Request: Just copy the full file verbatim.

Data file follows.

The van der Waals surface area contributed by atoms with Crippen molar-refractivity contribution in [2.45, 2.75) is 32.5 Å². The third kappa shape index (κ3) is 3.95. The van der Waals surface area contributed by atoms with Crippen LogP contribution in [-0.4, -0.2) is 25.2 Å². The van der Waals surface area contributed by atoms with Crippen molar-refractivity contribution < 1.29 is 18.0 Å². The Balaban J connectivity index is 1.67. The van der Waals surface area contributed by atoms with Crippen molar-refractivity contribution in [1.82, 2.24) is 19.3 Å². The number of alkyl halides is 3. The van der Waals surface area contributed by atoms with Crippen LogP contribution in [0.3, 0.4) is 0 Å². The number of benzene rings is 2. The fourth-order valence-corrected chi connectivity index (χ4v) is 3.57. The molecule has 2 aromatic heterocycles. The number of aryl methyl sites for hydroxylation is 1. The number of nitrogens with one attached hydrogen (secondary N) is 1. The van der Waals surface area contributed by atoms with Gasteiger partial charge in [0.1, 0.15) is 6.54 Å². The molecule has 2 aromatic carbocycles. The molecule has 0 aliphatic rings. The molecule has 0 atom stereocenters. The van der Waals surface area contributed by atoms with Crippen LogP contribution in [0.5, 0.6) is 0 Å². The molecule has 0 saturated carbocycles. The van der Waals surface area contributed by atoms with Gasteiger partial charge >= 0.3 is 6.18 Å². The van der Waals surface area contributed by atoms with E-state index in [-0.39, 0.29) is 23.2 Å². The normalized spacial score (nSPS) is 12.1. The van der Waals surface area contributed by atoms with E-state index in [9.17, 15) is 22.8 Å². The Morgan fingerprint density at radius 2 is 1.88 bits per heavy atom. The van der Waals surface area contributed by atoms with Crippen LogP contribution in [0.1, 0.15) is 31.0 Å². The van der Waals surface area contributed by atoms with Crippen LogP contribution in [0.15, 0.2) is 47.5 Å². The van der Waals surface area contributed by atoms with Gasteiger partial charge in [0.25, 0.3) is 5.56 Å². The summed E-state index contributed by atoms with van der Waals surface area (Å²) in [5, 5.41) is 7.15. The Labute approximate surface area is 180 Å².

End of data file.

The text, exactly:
The van der Waals surface area contributed by atoms with Crippen molar-refractivity contribution in [2.45, 2.75) is 32.5 Å². The third kappa shape index (κ3) is 3.95. The van der Waals surface area contributed by atoms with Crippen LogP contribution in [-0.4, -0.2) is 25.2 Å². The van der Waals surface area contributed by atoms with Crippen molar-refractivity contribution < 1.29 is 18.0 Å². The Balaban J connectivity index is 1.67. The van der Waals surface area contributed by atoms with Crippen molar-refractivity contribution in [1.82, 2.24) is 19.3 Å². The number of alkyl halides is 3. The van der Waals surface area contributed by atoms with Crippen LogP contribution in [0.3, 0.4) is 0 Å². The number of benzene rings is 2. The fourth-order valence-corrected chi connectivity index (χ4v) is 3.57. The molecule has 2 aromatic heterocycles. The number of aryl methyl sites for hydroxylation is 1. The number of nitrogens with one attached hydrogen (secondary N) is 1. The van der Waals surface area contributed by atoms with Gasteiger partial charge in [0.1, 0.15) is 6.54 Å². The molecule has 2 aromatic carbocycles. The molecule has 0 aliphatic rings. The molecule has 0 atom stereocenters. The van der Waals surface area contributed by atoms with Crippen LogP contribution in [0.5, 0.6) is 0 Å². The molecule has 0 saturated carbocycles. The van der Waals surface area contributed by atoms with Gasteiger partial charge >= 0.3 is 6.18 Å². The van der Waals surface area contributed by atoms with E-state index in [-0.39, 0.29) is 23.2 Å². The normalized spacial score (nSPS) is 12.1. The van der Waals surface area contributed by atoms with E-state index in [9.17, 15) is 22.8 Å². The Morgan fingerprint density at radius 2 is 1.88 bits per heavy atom. The van der Waals surface area contributed by atoms with Crippen LogP contribution in [0.1, 0.15) is 31.0 Å². The van der Waals surface area contributed by atoms with Crippen LogP contribution in [0.15, 0.2) is 47.5 Å². The van der Waals surface area contributed by atoms with Gasteiger partial charge in [0.25, 0.3) is 5.56 Å². The summed E-state index contributed by atoms with van der Waals surface area (Å²) in [5, 5.41) is 7.15. The Labute approximate surface area is 180 Å².